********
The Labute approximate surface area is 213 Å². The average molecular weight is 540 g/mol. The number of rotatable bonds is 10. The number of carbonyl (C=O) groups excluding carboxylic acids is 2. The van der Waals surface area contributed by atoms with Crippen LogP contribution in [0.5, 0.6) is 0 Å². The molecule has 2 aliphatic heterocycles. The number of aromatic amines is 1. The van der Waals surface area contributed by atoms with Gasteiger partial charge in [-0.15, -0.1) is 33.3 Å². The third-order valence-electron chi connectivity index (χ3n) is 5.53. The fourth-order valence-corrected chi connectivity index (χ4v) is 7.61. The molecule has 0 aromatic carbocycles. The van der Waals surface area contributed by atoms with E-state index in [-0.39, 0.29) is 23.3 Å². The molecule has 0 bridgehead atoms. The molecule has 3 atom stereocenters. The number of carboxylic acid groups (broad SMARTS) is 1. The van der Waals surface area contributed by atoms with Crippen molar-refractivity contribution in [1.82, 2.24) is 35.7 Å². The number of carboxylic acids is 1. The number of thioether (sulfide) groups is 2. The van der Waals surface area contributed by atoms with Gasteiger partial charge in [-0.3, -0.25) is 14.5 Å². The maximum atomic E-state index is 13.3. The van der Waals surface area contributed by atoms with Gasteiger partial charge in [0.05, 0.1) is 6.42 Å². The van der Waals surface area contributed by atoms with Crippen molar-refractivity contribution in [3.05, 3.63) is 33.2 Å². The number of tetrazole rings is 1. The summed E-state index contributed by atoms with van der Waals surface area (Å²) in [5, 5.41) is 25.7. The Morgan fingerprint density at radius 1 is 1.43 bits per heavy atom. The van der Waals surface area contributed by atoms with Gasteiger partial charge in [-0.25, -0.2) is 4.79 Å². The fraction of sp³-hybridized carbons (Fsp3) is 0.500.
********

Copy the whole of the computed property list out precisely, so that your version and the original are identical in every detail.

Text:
The Labute approximate surface area is 213 Å². The average molecular weight is 540 g/mol. The number of rotatable bonds is 10. The number of carbonyl (C=O) groups excluding carboxylic acids is 2. The van der Waals surface area contributed by atoms with Crippen LogP contribution in [0.5, 0.6) is 0 Å². The molecule has 2 aliphatic heterocycles. The number of aromatic amines is 1. The van der Waals surface area contributed by atoms with Gasteiger partial charge in [-0.15, -0.1) is 33.3 Å². The third-order valence-electron chi connectivity index (χ3n) is 5.53. The fourth-order valence-corrected chi connectivity index (χ4v) is 7.61. The molecule has 0 aromatic carbocycles. The van der Waals surface area contributed by atoms with E-state index in [-0.39, 0.29) is 23.3 Å². The molecule has 0 bridgehead atoms. The molecule has 3 atom stereocenters. The number of carboxylic acid groups (broad SMARTS) is 1. The van der Waals surface area contributed by atoms with Crippen molar-refractivity contribution in [1.82, 2.24) is 35.7 Å². The number of carboxylic acids is 1. The number of thioether (sulfide) groups is 2. The van der Waals surface area contributed by atoms with Gasteiger partial charge in [-0.3, -0.25) is 14.5 Å². The maximum atomic E-state index is 13.3. The van der Waals surface area contributed by atoms with Gasteiger partial charge in [0.05, 0.1) is 6.42 Å². The van der Waals surface area contributed by atoms with Crippen molar-refractivity contribution in [3.05, 3.63) is 33.2 Å². The number of tetrazole rings is 1. The summed E-state index contributed by atoms with van der Waals surface area (Å²) in [5, 5.41) is 25.7. The Morgan fingerprint density at radius 1 is 1.43 bits per heavy atom. The van der Waals surface area contributed by atoms with Gasteiger partial charge in [-0.25, -0.2) is 4.79 Å². The fraction of sp³-hybridized carbons (Fsp3) is 0.500.